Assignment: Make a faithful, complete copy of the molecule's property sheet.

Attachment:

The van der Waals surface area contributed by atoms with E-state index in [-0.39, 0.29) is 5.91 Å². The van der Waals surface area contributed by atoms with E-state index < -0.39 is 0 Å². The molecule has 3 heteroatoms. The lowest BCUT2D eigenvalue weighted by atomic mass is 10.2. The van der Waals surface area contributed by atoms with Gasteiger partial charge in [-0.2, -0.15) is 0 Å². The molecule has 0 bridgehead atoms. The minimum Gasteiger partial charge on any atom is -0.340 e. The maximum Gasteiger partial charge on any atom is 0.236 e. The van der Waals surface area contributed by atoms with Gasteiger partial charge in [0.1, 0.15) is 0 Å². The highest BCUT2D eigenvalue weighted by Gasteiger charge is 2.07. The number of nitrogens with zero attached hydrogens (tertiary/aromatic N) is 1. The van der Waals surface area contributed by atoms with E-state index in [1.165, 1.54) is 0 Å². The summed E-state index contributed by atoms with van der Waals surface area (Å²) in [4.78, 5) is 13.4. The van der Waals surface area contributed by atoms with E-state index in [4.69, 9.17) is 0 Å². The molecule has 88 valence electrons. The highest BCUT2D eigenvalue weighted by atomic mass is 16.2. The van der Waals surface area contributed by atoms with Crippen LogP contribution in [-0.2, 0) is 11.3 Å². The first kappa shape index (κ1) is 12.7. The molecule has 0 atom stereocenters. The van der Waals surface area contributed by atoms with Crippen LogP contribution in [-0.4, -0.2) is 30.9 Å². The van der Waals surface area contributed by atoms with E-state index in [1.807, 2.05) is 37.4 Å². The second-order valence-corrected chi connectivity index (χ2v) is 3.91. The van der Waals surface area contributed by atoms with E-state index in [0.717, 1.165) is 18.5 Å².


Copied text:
The van der Waals surface area contributed by atoms with E-state index in [-0.39, 0.29) is 5.91 Å². The van der Waals surface area contributed by atoms with E-state index < -0.39 is 0 Å². The molecule has 3 heteroatoms. The lowest BCUT2D eigenvalue weighted by atomic mass is 10.2. The van der Waals surface area contributed by atoms with Gasteiger partial charge in [-0.2, -0.15) is 0 Å². The molecule has 0 bridgehead atoms. The minimum Gasteiger partial charge on any atom is -0.340 e. The maximum Gasteiger partial charge on any atom is 0.236 e. The van der Waals surface area contributed by atoms with Gasteiger partial charge in [0.1, 0.15) is 0 Å². The highest BCUT2D eigenvalue weighted by Gasteiger charge is 2.07. The number of nitrogens with zero attached hydrogens (tertiary/aromatic N) is 1. The van der Waals surface area contributed by atoms with E-state index in [1.165, 1.54) is 0 Å². The summed E-state index contributed by atoms with van der Waals surface area (Å²) in [4.78, 5) is 13.4. The van der Waals surface area contributed by atoms with E-state index in [4.69, 9.17) is 0 Å². The molecule has 88 valence electrons. The highest BCUT2D eigenvalue weighted by atomic mass is 16.2. The van der Waals surface area contributed by atoms with Crippen LogP contribution in [-0.2, 0) is 11.3 Å². The first kappa shape index (κ1) is 12.7. The molecule has 0 atom stereocenters. The van der Waals surface area contributed by atoms with Crippen LogP contribution in [-0.4, -0.2) is 30.9 Å². The van der Waals surface area contributed by atoms with E-state index in [1.807, 2.05) is 37.4 Å². The second-order valence-corrected chi connectivity index (χ2v) is 3.91. The van der Waals surface area contributed by atoms with E-state index in [0.717, 1.165) is 18.5 Å².